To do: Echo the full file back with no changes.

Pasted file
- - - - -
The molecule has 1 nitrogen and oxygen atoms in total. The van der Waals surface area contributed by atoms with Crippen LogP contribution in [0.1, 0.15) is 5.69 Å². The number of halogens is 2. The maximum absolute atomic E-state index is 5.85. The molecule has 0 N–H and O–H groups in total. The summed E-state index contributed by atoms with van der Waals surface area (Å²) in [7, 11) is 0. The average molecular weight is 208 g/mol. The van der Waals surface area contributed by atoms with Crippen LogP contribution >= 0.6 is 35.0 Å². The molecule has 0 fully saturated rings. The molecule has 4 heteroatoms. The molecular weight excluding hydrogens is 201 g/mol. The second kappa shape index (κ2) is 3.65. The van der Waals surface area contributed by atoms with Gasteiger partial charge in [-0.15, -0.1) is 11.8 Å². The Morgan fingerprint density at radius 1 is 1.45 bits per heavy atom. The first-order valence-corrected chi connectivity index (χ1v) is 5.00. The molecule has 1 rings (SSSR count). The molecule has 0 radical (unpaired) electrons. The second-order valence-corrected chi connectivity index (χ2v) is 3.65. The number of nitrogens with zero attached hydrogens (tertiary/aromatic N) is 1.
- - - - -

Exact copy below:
The molecule has 1 nitrogen and oxygen atoms in total. The van der Waals surface area contributed by atoms with Crippen LogP contribution in [0.1, 0.15) is 5.69 Å². The number of halogens is 2. The maximum absolute atomic E-state index is 5.85. The molecule has 0 N–H and O–H groups in total. The summed E-state index contributed by atoms with van der Waals surface area (Å²) in [7, 11) is 0. The average molecular weight is 208 g/mol. The van der Waals surface area contributed by atoms with Crippen LogP contribution >= 0.6 is 35.0 Å². The molecule has 0 fully saturated rings. The molecule has 4 heteroatoms. The molecular weight excluding hydrogens is 201 g/mol. The second kappa shape index (κ2) is 3.65. The van der Waals surface area contributed by atoms with Gasteiger partial charge in [-0.15, -0.1) is 11.8 Å². The Morgan fingerprint density at radius 1 is 1.45 bits per heavy atom. The first-order valence-corrected chi connectivity index (χ1v) is 5.00. The molecule has 1 rings (SSSR count). The molecule has 0 radical (unpaired) electrons. The second-order valence-corrected chi connectivity index (χ2v) is 3.65. The number of nitrogens with zero attached hydrogens (tertiary/aromatic N) is 1.